The much-anticipated £15 million SeaCity Titanic museum has opened in Southampton, exactly 100 years after the ship first set sail from the city's docks on its first and only voyage.
© Innes Marlow
William and Henry Ward, aged eight and six, cut the ribbon. The boys are the great grandchildren of George Kemish, a member of the crew aboard the Titanic who was lucky enough to survive the tragedy.
Six hundred Southampton schoolchildren joined the boys to take part in a procession which marched from the Titanic Engineers’ Memorial to the new museum, carrying placards representing the crew members from the city.
Double Olympic gold medallist James Cracknell, the city’s mayor and the leader of the council were also in attendance.
“The museum tells the story of the Titanic through people’s stories, and makes sure that these are kept for the future,” said Cracknell, who has rowed the Atlantic himself.
As well as exploring the experience of Southampton’s crew on the Titanic and the impact the tragedy had on families in the city, SeaCity Museum also features other maritime-led exhibitions looking at the people who have arrived and departed in the city since pre-historic times.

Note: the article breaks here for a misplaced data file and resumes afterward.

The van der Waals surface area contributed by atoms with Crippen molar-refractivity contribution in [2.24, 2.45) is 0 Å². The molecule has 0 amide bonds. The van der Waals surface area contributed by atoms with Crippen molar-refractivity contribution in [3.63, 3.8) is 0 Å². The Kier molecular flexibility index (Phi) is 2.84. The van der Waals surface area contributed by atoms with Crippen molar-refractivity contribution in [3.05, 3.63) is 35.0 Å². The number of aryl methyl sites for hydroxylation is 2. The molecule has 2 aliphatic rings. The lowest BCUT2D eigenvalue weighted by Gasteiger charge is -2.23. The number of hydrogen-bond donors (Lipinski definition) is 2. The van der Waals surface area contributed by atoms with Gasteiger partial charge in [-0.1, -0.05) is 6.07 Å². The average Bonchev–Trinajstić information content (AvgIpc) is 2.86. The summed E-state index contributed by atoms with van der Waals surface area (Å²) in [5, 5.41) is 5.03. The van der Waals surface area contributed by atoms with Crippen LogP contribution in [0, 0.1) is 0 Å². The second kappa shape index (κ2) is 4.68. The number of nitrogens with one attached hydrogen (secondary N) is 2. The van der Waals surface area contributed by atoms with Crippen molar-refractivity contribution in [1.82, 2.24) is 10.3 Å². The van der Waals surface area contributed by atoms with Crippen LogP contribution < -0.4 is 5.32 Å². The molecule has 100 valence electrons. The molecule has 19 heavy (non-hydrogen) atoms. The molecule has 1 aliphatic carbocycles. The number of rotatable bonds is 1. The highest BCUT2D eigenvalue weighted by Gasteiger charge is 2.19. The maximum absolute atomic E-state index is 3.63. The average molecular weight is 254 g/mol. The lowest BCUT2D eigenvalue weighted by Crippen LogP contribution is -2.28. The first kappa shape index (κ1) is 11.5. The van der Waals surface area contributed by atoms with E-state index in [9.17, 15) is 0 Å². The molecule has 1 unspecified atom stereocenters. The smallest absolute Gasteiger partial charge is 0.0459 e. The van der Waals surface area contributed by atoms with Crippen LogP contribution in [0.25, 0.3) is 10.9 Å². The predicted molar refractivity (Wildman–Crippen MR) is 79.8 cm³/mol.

“The opening is a proud moment for Southampton,” said Mike Harris, the Senior Manager for Leisure and Culture at the City Council.
“A huge amount of time and effort has gone into every stage of the museum’s creation, and to have finally reached the point where we can open the doors to visitors is a great achievement.’’
- Open 10am-5pm (closed December 25-26, January 1). Admission £8.50/£6 (free for under-5s).